Noting that the death toll from malaria remains “outrageously high,” killing more than 3,000 African children every day, two leading United Nations agencies challenged the global community today to urgently increase funds to provide new effective treatment to those most at risk.
“Malaria kills an African child every 30 seconds, and remains one of the most important threats to the health of pregnant women and their newborns," said Carol Bellamy, Executive Director of the UN Children’s Fund (UNICEF), which together with the World Health Organization (WHO) produced the Africa Malaria Report.
“We have the knowledge and the potential to achieve our target of reducing the global burden of malaria by half by 2010, but we need much greater investment and political commitment," she added.
The report, officially launched in Nairobi by President Mwai Kibaki of Kenya in commemoration of Africa Malaria Day, notes that an estimated 20 per cent of the world’s population – mostly those living in the poorest countries – is at risk of contracting malaria, which causes more than 300 million acute illnesses and kills at least one million people every year. Ninety per cent of the deaths occur in Africa south of the Sahara, with most of the victims children under the age of five.
"The Roll Back Malaria (RBM) Initiative has made considerable progress since it was launched in 1998, but we need to increase efforts to combat a devastating disease which is holding back the development of many African countries," WHO Director-General Gro Harlem Brundtland said in reference to the plan launched with the objective of halving the global burden of malaria by 2010.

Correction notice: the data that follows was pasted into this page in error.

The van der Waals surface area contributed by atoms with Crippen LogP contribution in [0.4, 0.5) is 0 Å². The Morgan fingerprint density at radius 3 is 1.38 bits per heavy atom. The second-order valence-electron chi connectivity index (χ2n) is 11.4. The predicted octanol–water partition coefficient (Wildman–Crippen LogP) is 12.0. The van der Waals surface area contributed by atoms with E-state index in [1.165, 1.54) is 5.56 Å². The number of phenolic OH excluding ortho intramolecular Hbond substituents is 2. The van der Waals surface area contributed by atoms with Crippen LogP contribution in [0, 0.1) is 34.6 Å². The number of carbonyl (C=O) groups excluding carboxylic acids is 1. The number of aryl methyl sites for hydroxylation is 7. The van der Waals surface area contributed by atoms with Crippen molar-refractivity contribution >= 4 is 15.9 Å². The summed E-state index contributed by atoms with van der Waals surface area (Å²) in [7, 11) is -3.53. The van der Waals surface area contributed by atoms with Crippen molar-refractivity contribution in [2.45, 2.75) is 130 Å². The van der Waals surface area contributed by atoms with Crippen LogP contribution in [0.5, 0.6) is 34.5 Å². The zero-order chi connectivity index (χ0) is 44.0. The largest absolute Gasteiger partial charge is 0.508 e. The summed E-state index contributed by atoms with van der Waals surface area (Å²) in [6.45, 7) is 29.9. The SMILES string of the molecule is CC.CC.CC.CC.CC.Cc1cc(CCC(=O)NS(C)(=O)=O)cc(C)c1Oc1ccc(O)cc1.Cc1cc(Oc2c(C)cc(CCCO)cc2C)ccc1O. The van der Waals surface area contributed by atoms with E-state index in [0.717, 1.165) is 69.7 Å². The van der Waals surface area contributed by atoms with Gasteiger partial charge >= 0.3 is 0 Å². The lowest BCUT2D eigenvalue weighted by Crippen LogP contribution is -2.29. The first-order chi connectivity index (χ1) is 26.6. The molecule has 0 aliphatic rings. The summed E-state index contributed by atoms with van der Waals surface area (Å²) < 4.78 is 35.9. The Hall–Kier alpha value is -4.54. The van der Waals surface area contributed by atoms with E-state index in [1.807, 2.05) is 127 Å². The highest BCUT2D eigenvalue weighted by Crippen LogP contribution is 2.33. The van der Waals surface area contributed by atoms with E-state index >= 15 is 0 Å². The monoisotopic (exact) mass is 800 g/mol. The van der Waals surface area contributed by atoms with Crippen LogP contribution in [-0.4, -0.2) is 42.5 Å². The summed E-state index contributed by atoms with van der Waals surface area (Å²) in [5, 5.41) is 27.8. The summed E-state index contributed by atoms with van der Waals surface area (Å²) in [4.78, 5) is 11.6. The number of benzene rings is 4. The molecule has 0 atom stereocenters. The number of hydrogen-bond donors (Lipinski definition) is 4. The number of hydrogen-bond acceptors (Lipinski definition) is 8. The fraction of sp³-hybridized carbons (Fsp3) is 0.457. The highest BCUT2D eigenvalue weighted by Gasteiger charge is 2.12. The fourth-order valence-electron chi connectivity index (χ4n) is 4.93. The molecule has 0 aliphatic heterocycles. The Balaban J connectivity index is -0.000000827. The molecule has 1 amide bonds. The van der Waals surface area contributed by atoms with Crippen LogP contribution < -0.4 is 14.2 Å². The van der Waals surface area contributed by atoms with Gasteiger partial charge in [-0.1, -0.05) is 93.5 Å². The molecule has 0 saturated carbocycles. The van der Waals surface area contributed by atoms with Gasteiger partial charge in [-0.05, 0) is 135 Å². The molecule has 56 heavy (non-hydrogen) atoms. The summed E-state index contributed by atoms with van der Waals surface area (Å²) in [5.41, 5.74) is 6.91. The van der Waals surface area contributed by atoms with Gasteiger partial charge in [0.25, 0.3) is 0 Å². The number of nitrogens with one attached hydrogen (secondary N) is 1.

“Malaria continues to tighten its grip on Africa,” she added. “By scaling up our efforts, we can reverse this trend."
The report stresses that new effective anti-malarial drugs are not yet accessible to the majority of those in need and only a small proportion of children at risk are protected by highly effective insecticide-treated nets (ITNs).
It recommends increasing global investment to support programmes to control malaria in endemic countries; according higher priority to malaria on the health agenda of endemic countries; encouraging greater private sector involvement in the national supply and distribution of quality antimalarial drugs and insecticide treated nets (ITNs); and ensuring availability of the new generation of highly effective antimalarial combination drug treatments to populations at risk.
It also notes that proper use of ITNs, combined with prompt treatment at community levels, can reduce transmission by as much as 60 per cent and the overall young child death rate by at least one fifth. In Tanzania, a three-year community pilot project has seen the proportion of infants sleeping under ITNs rise from 10 to 50 per cent and the child death rate fall by more than a quarter. Similarly, a community programme in Zambia achieved net coverage of more than 60 per cent of individuals at risk.
Since the launch of RBM, international spending on malaria has more than trebled to a current figure of $200 million a year. Comprehensive strategic plans to tackle malaria have been developed in more than 30 endemic African countries and significant additional resources secured to implement these plans from the new Global Fund to fight AIDS, Tuberculosis and Malaria.
RBM is a global partnership including malaria endemic countries, bilateral and multilateral donors, the private sector, and non-governmental organizations, and has succeeded in raising global awareness of malaria, generating increased resources and achieving consensus on the tools and priority interventions required to control the disease.